MTV to Reinvent TNN As 'Lifetime for Men' | Adweek MTV to Reinvent TNN As 'Lifetime for Men' | Adweek
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MTV to Reinvent TNN As 'Lifetime for Men'

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After three years of trying to make TNN hipper, younger and much less country, MTV Networks is renaming the 86 million-subscriber service Spike TV and aiming it directly at men.

While reaction to the new moniker has been mixed, observers agree that a change was due and are waiting to see how network president Albie Hecht will brand Spike.

As its sales team began rounds with ad agencies last Monday, a day before the name was revealed, svp of ad sales David Lawenda said the network is stressing its lifestyle positioning. He said while men watch sports, comedy and news, they devote only 13 percent of their time or less to each genre. "They want to see all of it in the same place," said Lawenda.

After acquiring The Nashville Network in 2000, MTV tried to give the channel a pop-culture slant as The National Network. Then it was called simply The New TNN. Finally, in December, Hecht was brought in. He laid out an agenda centered on creating a TV destination for the total man—"Lifetime for men," as he put it, complete with all the stuff guys like: sports, movies, women, fitness, finance and cars.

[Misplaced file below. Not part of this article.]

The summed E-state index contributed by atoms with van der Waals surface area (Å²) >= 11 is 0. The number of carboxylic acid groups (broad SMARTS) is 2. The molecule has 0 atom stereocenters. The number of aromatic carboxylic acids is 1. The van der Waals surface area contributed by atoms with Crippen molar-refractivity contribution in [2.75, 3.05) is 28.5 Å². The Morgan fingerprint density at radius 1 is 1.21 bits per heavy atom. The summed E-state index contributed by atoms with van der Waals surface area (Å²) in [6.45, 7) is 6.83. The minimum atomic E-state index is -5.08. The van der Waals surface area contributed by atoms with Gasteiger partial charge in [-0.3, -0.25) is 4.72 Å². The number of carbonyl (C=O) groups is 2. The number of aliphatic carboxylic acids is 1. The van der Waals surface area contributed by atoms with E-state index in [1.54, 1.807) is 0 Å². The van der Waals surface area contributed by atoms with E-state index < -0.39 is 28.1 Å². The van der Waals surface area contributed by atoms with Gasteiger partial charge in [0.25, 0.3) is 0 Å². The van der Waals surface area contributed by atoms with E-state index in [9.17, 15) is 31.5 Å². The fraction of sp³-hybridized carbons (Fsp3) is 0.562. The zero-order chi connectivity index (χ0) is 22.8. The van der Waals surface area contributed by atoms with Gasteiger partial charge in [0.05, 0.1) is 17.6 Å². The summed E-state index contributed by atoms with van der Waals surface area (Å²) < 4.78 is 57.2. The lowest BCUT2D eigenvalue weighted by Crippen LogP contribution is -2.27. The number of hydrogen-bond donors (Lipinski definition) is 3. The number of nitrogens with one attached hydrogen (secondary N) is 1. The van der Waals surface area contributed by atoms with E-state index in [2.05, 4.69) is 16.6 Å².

The name Spike TV was chosen after months of deliberation over whether to use a guy's name or an acronym. "It is a guy's name. It's unapologetically male. It's active, contemporary, aggressive and irreverent," said Hecht. "These are the qualities we hope will define the first network for men."

A new logo will be unveiled May 6, and the name will officially change June 16.

In addition to content such as James Bond films, Star Trek, World Wrestling Entertainment, Slamball and a upcoming animation block (including Pamela Anderson's Striperella), Spike TV is partnering with CBS Marketwatch and Stuff and Men's Health magazines on interstitial pieces.

"The network has a lot going for it, but it's not going to be that easy," said Brad Adgate, svp and director of research for Horizon Media, noting that networks including ABC Family and TBS have not had much success in repositioning to target men.